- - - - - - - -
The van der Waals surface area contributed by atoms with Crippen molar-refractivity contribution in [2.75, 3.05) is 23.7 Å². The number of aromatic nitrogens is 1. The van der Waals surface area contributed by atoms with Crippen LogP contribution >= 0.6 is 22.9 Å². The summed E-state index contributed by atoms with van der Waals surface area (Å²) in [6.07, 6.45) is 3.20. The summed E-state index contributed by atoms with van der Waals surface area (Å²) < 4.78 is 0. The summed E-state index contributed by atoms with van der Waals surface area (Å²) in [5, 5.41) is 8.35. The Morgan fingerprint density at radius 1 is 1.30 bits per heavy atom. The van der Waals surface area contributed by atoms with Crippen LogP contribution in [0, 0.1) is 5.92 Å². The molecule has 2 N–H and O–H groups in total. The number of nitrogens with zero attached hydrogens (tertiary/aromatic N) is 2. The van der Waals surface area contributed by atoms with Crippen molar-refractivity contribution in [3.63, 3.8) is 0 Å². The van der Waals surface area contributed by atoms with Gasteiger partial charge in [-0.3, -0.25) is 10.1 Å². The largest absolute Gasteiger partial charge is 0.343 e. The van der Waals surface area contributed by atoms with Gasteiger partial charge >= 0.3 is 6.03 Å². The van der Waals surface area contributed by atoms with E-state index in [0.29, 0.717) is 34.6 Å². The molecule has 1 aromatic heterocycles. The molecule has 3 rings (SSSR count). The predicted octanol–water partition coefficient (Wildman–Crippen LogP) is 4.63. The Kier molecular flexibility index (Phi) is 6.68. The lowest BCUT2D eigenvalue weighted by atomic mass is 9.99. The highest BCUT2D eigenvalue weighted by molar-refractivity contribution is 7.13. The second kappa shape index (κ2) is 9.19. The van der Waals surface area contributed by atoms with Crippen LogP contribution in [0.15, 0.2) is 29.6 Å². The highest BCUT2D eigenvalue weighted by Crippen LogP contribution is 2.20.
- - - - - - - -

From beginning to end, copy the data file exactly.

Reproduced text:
The van der Waals surface area contributed by atoms with Crippen molar-refractivity contribution in [2.75, 3.05) is 23.7 Å². The number of aromatic nitrogens is 1. The van der Waals surface area contributed by atoms with Crippen LogP contribution >= 0.6 is 22.9 Å². The summed E-state index contributed by atoms with van der Waals surface area (Å²) in [6.07, 6.45) is 3.20. The summed E-state index contributed by atoms with van der Waals surface area (Å²) < 4.78 is 0. The summed E-state index contributed by atoms with van der Waals surface area (Å²) in [5, 5.41) is 8.35. The Morgan fingerprint density at radius 1 is 1.30 bits per heavy atom. The van der Waals surface area contributed by atoms with Crippen LogP contribution in [0, 0.1) is 5.92 Å². The molecule has 2 N–H and O–H groups in total. The number of nitrogens with zero attached hydrogens (tertiary/aromatic N) is 2. The van der Waals surface area contributed by atoms with Crippen molar-refractivity contribution in [3.63, 3.8) is 0 Å². The van der Waals surface area contributed by atoms with Gasteiger partial charge in [-0.3, -0.25) is 10.1 Å². The largest absolute Gasteiger partial charge is 0.343 e. The van der Waals surface area contributed by atoms with Gasteiger partial charge >= 0.3 is 6.03 Å². The van der Waals surface area contributed by atoms with E-state index in [0.29, 0.717) is 34.6 Å². The molecule has 1 aromatic heterocycles. The molecule has 3 rings (SSSR count). The predicted octanol–water partition coefficient (Wildman–Crippen LogP) is 4.63. The Kier molecular flexibility index (Phi) is 6.68. The lowest BCUT2D eigenvalue weighted by atomic mass is 9.99. The highest BCUT2D eigenvalue weighted by molar-refractivity contribution is 7.13. The second kappa shape index (κ2) is 9.19. The van der Waals surface area contributed by atoms with Crippen LogP contribution in [0.15, 0.2) is 29.6 Å². The highest BCUT2D eigenvalue weighted by Crippen LogP contribution is 2.20.